The financial statements of an organisation explain what the organisation has done during the last 12 months so when financial statement fraud occurs, the financial statements do not tell the true or actual picture.
Both the Profit and Loss Statement and the Balance Sheet can be manipulated.
The Profit and Loss Statement can be misstated in the following ways:
By overstating revenue, the profit is improved or loss is reduced.
By understating expenses, the same effect as overstating revenue is achieved.
However, the opposite may also be possible in a nonprofit. For example, if an organisation is required to expend all of a grant and has not done so, increasing expenses would enable the grant to be acquitted as required by the grant provider.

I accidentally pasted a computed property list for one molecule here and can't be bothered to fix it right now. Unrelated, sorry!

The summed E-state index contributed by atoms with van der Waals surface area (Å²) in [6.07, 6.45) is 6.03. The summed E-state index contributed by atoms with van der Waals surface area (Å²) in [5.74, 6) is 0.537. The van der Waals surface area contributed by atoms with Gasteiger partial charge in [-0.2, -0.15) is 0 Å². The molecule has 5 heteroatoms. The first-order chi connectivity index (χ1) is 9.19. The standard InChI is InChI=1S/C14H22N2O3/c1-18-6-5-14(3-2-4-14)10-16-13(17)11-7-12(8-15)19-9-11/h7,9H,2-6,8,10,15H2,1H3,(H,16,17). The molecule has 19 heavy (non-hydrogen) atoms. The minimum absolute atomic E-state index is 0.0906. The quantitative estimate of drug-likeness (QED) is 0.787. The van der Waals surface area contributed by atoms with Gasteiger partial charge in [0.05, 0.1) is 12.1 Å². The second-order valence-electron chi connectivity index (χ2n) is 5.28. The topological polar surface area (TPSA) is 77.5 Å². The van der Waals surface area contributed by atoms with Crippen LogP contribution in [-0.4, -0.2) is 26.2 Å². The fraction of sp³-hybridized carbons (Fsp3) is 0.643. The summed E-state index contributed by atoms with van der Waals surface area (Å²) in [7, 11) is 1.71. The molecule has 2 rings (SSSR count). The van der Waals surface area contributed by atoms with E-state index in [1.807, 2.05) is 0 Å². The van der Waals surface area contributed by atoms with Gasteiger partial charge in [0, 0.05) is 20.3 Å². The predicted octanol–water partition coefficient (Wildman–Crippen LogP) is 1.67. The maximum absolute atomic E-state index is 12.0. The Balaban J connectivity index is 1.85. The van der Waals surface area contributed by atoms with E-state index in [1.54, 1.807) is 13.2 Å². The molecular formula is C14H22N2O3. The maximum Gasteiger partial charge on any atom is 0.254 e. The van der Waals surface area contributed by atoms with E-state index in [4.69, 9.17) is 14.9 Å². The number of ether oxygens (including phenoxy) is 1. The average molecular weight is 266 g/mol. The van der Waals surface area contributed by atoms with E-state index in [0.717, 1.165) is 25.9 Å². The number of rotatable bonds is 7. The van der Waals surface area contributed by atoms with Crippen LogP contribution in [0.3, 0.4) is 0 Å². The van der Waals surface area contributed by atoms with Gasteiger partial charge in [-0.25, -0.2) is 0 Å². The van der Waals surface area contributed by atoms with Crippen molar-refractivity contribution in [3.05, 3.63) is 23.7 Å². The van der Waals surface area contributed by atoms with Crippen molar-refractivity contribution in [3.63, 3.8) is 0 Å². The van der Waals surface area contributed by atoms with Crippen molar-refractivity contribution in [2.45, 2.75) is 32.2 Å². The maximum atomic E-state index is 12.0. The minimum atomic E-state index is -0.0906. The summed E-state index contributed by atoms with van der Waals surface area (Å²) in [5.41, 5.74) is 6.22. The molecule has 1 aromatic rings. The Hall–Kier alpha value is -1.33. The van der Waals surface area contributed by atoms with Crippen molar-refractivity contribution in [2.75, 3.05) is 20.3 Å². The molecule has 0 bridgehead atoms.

The Balance Sheet can be misstated in the following ways:
Generally an organisation will want to overstate assets to show the organisation in a better position than it is actually in (for example to ensure the bank is happy with lending criteria). However, again the opposite may occur in a nonprofit organisation as the organisation may want to be seen to have fewer assets to ensure the continued receipt of grants.
It is normal in financial statement fraud that liabilities are understated.
Ultimately someone in the organisation has to undertake the falsified transactions and the accounts are then approved with or without knowledge of the fraud. However, if the accounts are then used, significant problems could arise, from fraud charges against an employee, management or a member of the board, reputation risk or loss of funding.